Admin l Tuesday, June 04, 2019
NEW JERSEY, United States – More revelation has continued to be made about the volume of money Nigeria’s former military dictator, the late Gen. Sani Abacha stole and starched away in foreign banks.
The latest being the more than $267 million which has been seized from a New Jersey bank in the United States.
The money is believed to have been laundered abroad through son of the late dictator, Mohammed Sani Abacha. Totaling US$267,751,992.02, the money was paid into the Civil Asset Recovery Fund on Friday, May 31, 2019.
This fund according to the department is managed by the Minister for Treasury and Resources in accordance with the Civil Asset Recovery (International Co-operation) (Jersey) Law 2007, from assets that were previously held by Doraville Properties Corporation.
The money were seized on the basis of a New Jersey’s Court of Appeal, which rejected the appeal of Doraville. Further monies held by Doraville are likely to be realised and paid into the Civil Asset Recovery Fund in the future.
“A US Federal Court in Washington DC had previously found that the money – more than US$300 million – was derived from corruption in Nigeria during the military regime of General Sani Abacha. The court found that the money had been laundered through the US banking system by people including President Abacha’s son Mohammed, before being transferred to Jersey”, the department said.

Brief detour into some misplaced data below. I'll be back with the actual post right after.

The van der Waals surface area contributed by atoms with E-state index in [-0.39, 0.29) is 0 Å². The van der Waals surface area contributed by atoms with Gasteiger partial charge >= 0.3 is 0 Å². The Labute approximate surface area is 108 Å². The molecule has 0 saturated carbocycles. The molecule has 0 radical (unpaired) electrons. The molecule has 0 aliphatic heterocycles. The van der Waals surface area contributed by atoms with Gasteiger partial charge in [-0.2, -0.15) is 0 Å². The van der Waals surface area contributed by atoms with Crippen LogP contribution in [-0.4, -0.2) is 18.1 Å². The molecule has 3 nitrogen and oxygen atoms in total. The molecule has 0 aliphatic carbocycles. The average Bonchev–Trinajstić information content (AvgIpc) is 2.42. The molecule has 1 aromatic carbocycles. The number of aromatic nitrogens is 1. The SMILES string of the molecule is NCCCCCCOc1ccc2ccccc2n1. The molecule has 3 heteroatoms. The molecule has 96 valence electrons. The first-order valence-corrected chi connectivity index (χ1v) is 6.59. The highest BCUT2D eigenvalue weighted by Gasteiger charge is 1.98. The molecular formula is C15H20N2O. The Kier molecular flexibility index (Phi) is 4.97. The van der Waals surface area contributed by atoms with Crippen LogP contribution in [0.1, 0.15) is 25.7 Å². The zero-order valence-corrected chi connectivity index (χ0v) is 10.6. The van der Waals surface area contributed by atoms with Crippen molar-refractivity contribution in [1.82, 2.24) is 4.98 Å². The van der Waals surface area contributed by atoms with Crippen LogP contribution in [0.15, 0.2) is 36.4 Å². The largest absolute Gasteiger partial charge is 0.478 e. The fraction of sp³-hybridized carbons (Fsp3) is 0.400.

In 2014, based on request of the US Authorities, the Attorney General applied for, and the Royal Court granted, a restraining order over the Jersey bank account balance of Doraville, which is a BVI company. The purpose of the restraining order was to preserve the money until a final civil asset recovery order could be registered in the Royal Court.
Doraville applied to the Royal Court for the restraint order to be discharged. The Royal Court dismissed this application on 22 July 2016, ruling that the restraint order was lawful. Doraville challenged the Royal Court’s decision, taking the case to Jersey’s Court of Appeal. In its judgement of 22 February 2017 the Court of Appeal rejected the bid to overturn the Royal Court’s 2016 ruling.